Being in UP means much more than being a student. This campus is enmeshed in a community. This community is made up not only of the transient population of students who go home each night. It includes the many, many students who lay their heads on dorm pillows each night, enduring time away from families in the firm belief that this campus will bring them closer to their dreams. This community includes the families of faculty and employees who live on campus. It also includes the many people who work not for the University, but nevertheless work on campus. This community includes the lady who remembers the brand of cigarette you smoke and automatically hands it to you in the morning. It includes the gentleman who remembers you like pepper on your egg sandwich or the one who knows you will dip your fish
balls into two of his sauces, who patiently waits for you to eat your three sticks before being paid. It includes the woman who saw all her children through college by selling peanuts every day on campus.
To a UP student, the daily heartbeat of the school is never far away from the realities of the country. The word outreach suggests that civic activity is something outside of the normal, something you do once in a while. It must be immensely difficult to think of community as a thing apart when your campus experience brings you face to face with all of the world’s realities every day.
All of this probably explains that unmistakable sense of self that you will find from students who come from this campus.
Here is a campus where all have the same opportunities to learn. But also, here is a campus that will give all the same opportunities to fail. There are no guidance counselors who will chase after you because you have been skipping classes. The attitude this university takes is that you must take the initiative – for learning, for seeking help, for realizing you need help.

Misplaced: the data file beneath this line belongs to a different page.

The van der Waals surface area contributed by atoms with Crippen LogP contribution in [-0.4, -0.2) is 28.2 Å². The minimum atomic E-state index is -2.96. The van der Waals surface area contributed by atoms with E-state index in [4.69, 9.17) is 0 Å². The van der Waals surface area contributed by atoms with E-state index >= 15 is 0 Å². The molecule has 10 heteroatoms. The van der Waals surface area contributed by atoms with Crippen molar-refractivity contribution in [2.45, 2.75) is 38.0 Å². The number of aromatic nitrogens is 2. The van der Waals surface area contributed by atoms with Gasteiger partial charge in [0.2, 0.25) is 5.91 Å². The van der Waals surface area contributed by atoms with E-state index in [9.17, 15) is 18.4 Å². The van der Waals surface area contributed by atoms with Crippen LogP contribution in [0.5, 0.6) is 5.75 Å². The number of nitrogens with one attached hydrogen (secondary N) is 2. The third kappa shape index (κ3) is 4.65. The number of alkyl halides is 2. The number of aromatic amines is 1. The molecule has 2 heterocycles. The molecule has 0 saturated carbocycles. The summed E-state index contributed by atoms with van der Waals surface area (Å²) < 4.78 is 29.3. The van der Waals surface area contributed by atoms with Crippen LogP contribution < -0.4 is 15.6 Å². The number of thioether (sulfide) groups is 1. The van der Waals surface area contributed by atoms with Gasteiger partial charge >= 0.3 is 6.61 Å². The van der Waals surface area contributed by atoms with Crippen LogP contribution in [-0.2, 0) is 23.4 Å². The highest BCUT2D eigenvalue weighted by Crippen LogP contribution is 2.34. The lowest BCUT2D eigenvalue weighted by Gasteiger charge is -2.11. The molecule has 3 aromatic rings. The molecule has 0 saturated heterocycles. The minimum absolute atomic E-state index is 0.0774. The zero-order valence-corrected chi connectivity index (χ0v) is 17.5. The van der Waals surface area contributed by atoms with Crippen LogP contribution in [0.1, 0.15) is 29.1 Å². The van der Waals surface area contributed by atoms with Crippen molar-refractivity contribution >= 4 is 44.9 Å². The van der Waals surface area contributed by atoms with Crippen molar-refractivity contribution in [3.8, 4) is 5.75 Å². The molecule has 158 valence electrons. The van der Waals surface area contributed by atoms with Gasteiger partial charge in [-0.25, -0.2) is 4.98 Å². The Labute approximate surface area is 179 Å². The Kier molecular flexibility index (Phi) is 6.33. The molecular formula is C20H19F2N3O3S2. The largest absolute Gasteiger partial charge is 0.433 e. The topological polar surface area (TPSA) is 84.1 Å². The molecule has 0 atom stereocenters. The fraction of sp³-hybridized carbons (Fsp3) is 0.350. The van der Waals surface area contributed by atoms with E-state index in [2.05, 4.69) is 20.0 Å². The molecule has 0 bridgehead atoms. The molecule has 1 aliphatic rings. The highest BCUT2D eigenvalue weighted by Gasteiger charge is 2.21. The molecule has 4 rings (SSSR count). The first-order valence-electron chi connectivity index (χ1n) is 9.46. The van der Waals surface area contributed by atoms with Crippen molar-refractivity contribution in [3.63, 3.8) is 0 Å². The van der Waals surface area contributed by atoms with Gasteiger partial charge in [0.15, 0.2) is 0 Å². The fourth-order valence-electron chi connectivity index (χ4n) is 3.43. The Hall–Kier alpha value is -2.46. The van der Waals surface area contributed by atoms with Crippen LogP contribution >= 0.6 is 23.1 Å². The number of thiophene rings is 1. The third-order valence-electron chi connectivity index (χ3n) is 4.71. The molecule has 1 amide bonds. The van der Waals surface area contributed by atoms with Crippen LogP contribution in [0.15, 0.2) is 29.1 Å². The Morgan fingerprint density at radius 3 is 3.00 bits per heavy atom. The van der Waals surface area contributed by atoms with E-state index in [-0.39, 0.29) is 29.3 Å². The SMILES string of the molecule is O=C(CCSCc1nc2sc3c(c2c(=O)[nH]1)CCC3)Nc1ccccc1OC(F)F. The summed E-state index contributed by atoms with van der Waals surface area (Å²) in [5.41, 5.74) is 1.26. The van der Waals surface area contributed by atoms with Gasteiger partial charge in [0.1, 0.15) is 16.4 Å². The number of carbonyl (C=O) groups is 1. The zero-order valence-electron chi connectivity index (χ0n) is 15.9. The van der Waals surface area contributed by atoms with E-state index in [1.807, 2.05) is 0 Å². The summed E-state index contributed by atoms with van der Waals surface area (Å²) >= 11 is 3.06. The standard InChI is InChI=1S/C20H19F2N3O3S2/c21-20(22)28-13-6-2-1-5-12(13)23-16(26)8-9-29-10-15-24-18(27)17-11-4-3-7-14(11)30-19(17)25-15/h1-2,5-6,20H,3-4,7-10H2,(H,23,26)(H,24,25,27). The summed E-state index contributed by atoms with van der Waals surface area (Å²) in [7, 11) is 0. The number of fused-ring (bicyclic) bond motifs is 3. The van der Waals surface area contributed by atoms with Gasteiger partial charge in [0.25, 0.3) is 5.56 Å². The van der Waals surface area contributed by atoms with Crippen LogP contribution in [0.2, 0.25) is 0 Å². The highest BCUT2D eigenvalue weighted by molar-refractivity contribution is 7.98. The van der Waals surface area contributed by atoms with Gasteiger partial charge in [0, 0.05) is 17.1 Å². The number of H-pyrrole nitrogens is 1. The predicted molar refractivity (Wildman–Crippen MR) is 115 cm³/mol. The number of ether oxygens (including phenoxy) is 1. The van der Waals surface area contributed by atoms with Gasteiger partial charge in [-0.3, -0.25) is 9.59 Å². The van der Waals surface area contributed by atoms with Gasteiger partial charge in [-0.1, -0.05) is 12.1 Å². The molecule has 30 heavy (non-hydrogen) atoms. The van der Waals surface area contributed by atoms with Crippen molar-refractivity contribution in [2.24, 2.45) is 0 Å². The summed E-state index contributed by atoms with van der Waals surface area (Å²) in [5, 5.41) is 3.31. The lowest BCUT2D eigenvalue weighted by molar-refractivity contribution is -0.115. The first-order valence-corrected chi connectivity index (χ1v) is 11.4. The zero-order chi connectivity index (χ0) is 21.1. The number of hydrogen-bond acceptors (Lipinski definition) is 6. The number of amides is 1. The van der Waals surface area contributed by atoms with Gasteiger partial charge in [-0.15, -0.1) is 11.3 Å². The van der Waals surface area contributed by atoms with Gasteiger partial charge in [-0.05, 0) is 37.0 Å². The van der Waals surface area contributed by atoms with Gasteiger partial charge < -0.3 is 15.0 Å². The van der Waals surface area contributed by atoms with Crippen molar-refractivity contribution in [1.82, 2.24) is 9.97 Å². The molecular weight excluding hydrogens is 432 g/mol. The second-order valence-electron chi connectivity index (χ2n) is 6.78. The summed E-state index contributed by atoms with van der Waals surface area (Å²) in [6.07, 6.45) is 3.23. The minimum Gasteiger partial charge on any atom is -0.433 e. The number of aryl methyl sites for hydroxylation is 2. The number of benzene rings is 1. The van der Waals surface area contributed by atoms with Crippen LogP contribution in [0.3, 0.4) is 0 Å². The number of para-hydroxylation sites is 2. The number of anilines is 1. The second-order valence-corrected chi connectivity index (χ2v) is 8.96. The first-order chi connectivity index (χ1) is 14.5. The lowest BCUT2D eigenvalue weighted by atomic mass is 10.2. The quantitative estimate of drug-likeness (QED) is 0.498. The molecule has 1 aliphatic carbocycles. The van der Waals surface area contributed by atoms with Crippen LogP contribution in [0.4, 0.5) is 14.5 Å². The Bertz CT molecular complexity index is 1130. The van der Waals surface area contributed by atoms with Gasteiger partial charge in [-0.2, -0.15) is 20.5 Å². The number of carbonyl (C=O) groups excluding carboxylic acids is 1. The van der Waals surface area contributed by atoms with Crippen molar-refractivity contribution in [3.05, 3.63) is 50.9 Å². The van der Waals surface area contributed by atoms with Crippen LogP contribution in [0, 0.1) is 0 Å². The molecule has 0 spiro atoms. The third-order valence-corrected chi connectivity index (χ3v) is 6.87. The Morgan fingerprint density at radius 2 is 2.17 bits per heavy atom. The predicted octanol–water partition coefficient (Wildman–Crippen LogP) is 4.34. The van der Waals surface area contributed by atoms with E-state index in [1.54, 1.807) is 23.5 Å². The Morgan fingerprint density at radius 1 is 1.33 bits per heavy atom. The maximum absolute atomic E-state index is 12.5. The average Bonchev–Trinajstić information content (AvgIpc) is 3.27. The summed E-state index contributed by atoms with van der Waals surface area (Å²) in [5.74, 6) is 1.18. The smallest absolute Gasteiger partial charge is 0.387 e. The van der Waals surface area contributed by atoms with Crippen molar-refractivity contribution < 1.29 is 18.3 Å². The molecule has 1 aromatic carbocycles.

That is not to say that no help exists. But it is help that is not forced upon you.
This is a university rich in both introspection and conversation. On this campus, the student is constantly exposed to people – faculty, administrators, community members, other students – who care deeply and passionately about the world. The conversations are almost never purely cerebral. A single graph can provoke comments about government policy and its effects on people.
As a result, UP is home to a student population that looks at the world and cares. It is easy to see pictures of protesting students and dismiss it as radicalism. But there are few campuses in this country where students go beyond a passing curiosity about what is happening in the world beyond their own lives. There are even fewer universities where students not only care but also actually believe they have a responsibility to make a difference – not in some hazy future – today.
And that, I believe, is what truly forges character. Character is not molded by speeches or long classes in ethics or theology. Character grows from within. It begins by being handed the keys to your own self and being told you are in charge; you now have power over yourself and your own actions – and with that power, you take on responsibilities.
Each student in this university goes through his own unique voyage of discovery. On his voyage, as he decides what he cares about, what he will fight for and what he will sacrifice, he crafts his own personal values. That is what education is truly about.